USL PDL in the Spotlight: A Vital Part of American Soccer
Many American football fans, especially those who only focus on MLS don’t know much about the PDL. The USL run Premier Development League however is having quite a summer. First, current PDL star Anton Peterlin signed with Everton of the English Premier League.
Next, PDL product Charlie Davies burst onto the world scene with an amazing Confederations Cup run which almost single handily turned the USA from the tournaments most impotent attacking force to having one hand on the trophy in the final.
Now, Cody Arnoux joins Peterlin at Everton, and former Wake Forest and Carolina Dynamo team mate Marcus Tracy in Europe. As someone who follows the USL umbrella as closely as I possibly can, I’ve been approached by readers and listeners over the past few weeks asking, what exactly is the PDL and how do they do it?
Let’s leave it to the source of information, 21st century style that everyone seems to rely on to explain the PDL: No I am not talking about the USL’s official website, but am of course referring to Wikipedia.
Francisco Marcos and Tim Holt as well as the rest of the USL brass deserve credit for the great progress of this league. While people tend to focus on the USL’s first division when referring to the league, the PDL has proven to be the most useful club setup in American soccer outside of MLS. Perhaps, in many ways it is more useful than MLS.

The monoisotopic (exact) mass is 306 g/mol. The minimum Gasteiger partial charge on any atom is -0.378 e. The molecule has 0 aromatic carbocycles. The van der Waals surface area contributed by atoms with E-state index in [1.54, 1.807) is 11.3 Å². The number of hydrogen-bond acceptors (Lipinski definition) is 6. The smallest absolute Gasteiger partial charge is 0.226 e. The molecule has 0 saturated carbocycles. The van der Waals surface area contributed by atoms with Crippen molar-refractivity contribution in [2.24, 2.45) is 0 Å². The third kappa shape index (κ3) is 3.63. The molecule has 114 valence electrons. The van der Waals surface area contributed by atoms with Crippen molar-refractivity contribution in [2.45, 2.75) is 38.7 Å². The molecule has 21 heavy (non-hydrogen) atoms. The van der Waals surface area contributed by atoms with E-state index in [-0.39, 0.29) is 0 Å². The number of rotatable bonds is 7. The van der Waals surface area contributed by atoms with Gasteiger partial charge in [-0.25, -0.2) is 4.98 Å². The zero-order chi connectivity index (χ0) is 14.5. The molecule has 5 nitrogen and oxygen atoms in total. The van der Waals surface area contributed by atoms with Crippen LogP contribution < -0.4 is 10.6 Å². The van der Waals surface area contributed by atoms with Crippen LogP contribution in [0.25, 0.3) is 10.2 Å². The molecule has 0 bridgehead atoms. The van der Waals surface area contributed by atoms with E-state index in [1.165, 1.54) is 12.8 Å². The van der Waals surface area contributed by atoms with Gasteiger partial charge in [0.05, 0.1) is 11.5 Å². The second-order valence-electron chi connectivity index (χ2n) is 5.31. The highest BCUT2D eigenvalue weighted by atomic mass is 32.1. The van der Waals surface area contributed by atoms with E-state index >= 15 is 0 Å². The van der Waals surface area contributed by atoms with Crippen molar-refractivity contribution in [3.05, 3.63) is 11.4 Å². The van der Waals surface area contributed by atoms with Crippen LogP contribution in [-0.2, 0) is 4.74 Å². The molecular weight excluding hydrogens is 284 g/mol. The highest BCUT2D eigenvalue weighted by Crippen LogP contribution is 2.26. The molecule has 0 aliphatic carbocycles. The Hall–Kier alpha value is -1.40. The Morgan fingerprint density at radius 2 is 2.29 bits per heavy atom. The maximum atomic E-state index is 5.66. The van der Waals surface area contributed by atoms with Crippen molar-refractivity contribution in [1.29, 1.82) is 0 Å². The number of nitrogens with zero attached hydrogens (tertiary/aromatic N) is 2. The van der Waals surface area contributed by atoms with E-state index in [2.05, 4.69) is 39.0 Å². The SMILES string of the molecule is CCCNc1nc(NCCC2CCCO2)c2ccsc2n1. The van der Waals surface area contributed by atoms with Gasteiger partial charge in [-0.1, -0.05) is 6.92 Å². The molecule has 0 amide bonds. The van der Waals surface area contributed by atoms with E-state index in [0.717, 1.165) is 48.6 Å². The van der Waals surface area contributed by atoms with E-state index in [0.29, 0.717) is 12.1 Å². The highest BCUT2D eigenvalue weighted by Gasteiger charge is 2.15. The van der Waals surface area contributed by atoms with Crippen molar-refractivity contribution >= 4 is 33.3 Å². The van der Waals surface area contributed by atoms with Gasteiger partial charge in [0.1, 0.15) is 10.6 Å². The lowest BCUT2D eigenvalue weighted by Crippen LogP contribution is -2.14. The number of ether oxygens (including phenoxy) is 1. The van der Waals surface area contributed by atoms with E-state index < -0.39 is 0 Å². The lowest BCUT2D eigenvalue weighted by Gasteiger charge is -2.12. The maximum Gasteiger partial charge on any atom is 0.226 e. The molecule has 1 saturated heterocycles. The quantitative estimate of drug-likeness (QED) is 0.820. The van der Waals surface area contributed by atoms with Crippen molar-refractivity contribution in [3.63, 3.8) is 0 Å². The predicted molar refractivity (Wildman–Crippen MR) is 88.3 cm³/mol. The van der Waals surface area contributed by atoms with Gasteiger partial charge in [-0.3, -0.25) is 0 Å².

While USL-1 and USL-2 are perfectly acceptable leagues for entertainment purposes, USL’s real impact on the US National Team and European football is being felt thanks to the PDL. Moreover, the PDL has given many a player who doesn’t want to sign in MLS for an insultingly low wage, the opportunity to go to college while honing their skills over the summer in a professional environment (not I did not say the PDL is fully professional but that the setup around the better PDL clubs resembles lower league football in Europe, as does some of the training) and then take their chances going abroad.
While I enjoy USL-1 immensely, I am pleased that PDL is returning to South Florida next year with a team in Fort Lauderdale. For years, I have tracked players or turned up among small crowds for other PDL games in the state of Florida. It is at these games, I first saw both Michael Parkhurst and Heath Pearce, many years ago when they played for the Bradenton PDL team.
The PDL is a vital part of the American footy setup Whatever happens in the future within the USL’s professional divisions, the PDL will continue to be a critical cog for US Soccer: perhaps USL’s greatest contribution to American and World Football.